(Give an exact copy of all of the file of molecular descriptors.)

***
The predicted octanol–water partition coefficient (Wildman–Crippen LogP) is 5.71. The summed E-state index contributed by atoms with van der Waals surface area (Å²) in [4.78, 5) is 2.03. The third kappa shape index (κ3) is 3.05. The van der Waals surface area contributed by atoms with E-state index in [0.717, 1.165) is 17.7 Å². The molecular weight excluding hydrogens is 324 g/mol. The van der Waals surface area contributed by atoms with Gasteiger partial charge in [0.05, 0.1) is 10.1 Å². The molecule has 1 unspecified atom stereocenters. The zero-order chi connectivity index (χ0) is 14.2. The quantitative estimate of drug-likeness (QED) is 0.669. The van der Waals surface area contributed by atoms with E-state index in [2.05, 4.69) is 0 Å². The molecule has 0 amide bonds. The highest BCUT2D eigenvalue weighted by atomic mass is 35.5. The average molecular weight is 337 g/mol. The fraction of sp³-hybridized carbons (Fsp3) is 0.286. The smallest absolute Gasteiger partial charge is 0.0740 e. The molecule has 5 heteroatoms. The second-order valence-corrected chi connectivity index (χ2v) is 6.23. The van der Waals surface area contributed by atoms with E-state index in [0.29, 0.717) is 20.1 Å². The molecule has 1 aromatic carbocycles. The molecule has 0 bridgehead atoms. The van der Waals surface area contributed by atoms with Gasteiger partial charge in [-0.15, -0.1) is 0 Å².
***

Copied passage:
The predicted octanol–water partition coefficient (Wildman–Crippen LogP) is 5.71. The summed E-state index contributed by atoms with van der Waals surface area (Å²) in [4.78, 5) is 2.03. The third kappa shape index (κ3) is 3.05. The van der Waals surface area contributed by atoms with E-state index in [0.717, 1.165) is 17.7 Å². The molecular weight excluding hydrogens is 324 g/mol. The van der Waals surface area contributed by atoms with Gasteiger partial charge in [0.05, 0.1) is 10.1 Å². The molecule has 1 unspecified atom stereocenters. The zero-order chi connectivity index (χ0) is 14.2. The quantitative estimate of drug-likeness (QED) is 0.669. The van der Waals surface area contributed by atoms with E-state index in [2.05, 4.69) is 0 Å². The molecule has 0 amide bonds. The highest BCUT2D eigenvalue weighted by atomic mass is 35.5. The average molecular weight is 337 g/mol. The fraction of sp³-hybridized carbons (Fsp3) is 0.286. The smallest absolute Gasteiger partial charge is 0.0740 e. The molecule has 5 heteroatoms. The second-order valence-corrected chi connectivity index (χ2v) is 6.23. The van der Waals surface area contributed by atoms with E-state index in [0.29, 0.717) is 20.1 Å². The molecule has 1 aromatic carbocycles. The molecule has 0 bridgehead atoms. The van der Waals surface area contributed by atoms with Gasteiger partial charge in [-0.15, -0.1) is 0 Å².